I can understand why Merv switched devices, he represents Gartner after all so he is a host at the event. But what should the rest of us do when taking notes at a big conference and asked by a fellow delegate to 'stop typing' because they find it a bit of a distraction? Agree with them that conferences should be all about an expert talking on stage for half an hour, or suggest to the person that we have moved on and are living in a more interactive age?
Perhaps you can type your responses on a postcard?
In 'Common Sense' his (anonymously published) pamphlet on the creation of government and society, Thomas Paine described how a ramshackle group of people might form a government:
"Some convenient tree will afford them a State-House, under the branches of which, the whole colony may assemble to deliberate on public matters. It is more than probable that their first laws will have the title only of Regulations, and be enforced by no other penalty than public disesteem. In this first parliament every man, by natural right will have a seat."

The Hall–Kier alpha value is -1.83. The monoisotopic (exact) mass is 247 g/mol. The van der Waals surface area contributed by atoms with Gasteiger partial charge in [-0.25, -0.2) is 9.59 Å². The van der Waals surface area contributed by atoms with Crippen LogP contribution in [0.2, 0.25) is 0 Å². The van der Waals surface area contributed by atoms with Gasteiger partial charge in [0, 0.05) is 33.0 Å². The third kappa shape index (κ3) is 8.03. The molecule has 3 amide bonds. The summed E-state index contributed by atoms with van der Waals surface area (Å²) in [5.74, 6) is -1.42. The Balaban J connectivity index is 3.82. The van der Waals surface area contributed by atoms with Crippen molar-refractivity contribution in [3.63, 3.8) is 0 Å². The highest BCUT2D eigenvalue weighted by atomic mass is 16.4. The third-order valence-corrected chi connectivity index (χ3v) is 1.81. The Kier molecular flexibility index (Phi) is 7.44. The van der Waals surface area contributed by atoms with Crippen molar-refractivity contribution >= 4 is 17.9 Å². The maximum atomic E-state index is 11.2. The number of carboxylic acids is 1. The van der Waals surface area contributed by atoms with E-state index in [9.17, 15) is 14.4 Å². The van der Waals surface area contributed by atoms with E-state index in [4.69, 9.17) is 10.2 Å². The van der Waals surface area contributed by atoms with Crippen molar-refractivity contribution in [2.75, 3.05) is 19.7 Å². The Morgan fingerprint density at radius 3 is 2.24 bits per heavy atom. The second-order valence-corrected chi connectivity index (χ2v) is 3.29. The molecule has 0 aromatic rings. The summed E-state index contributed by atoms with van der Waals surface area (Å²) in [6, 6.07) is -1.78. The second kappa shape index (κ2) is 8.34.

Paine published this in 1776, in the midst of the American revolution. It aimed to remind the American people of the kind of government they should be creating - representative and democratic - with every voice heard. An organisation that remembers it is representative of the people, and not that the people are subjagated by it.
Governments today are often not like this. Politicians are power-hungry and fly around the world in private jets, enjoy limousines to ferry them from one meeting to the next, and far from representing the people of their country, they often become an untouchable elite answerable only to themselves.